2. Equity Buyout: If one spouse wishes to keep the home, they can buy out the other spouse’s share of the property’s equity. This involves determining the home’s fair market value and negotiating a buyout amount, which can be accomplished through mediation or litigation. A buyout can be accomplished in ways other than a cash payment.  For example, if a couple has enough marital retirement and investment assets, one spouse could decide to keep the house (and all equity) and the other spouse could take investment/retirement assets of roughly equivalent value.  Creating a fair division, on balance, can be achieved a number of different ways… and even over different time periods.
  3. Co-Ownership for a Period: In some cases, especially if young children are involved, divorcing couples may choose to co-own the home for a certain period post-divorce, allowing children to maintain stability. Eventually, the house can be sold, or one spouse can buy out the other’s share. This can be tricky.  Ideally each spouse would have their own legal representation so that all risks/benefits can be considered most fully in discussion with counsel.  This maximizes the chances that the divorcing parties end up with a fair and workable arrangement.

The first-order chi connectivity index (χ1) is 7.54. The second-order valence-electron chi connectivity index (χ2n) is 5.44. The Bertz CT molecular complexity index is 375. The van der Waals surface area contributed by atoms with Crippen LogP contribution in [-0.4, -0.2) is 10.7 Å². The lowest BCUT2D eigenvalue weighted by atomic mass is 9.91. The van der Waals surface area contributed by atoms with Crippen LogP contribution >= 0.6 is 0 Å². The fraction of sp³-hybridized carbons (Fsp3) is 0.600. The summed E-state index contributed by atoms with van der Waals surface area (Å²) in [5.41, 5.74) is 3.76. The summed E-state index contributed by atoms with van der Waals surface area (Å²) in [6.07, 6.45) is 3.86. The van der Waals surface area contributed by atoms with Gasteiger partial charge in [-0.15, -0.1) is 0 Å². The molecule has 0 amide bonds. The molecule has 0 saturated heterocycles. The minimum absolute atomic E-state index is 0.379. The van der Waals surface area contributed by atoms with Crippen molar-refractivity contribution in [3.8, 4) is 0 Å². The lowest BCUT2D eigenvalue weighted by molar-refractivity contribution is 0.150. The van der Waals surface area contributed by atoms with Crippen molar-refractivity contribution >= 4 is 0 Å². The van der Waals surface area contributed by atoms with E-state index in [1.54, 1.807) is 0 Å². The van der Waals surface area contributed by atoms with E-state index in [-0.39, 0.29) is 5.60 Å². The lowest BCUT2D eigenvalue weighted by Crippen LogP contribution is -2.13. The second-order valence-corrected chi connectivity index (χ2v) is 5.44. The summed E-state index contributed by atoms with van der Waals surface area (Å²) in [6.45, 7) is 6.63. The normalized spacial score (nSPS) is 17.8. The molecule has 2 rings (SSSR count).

4. Deferred Sale: The court may order or the parties may agree to a deferred sale of the home, delaying its sale until a specified event occurs, such as the youngest child reaching adulthood. This relatively uncommon arrangement allows the custodial parent to remain in the home until the agreed-upon time.

Handling Mortgages in Divorce  Divorcing couples must also address the mortgage associated with their homestead and any other marital real property. Some common approaches include: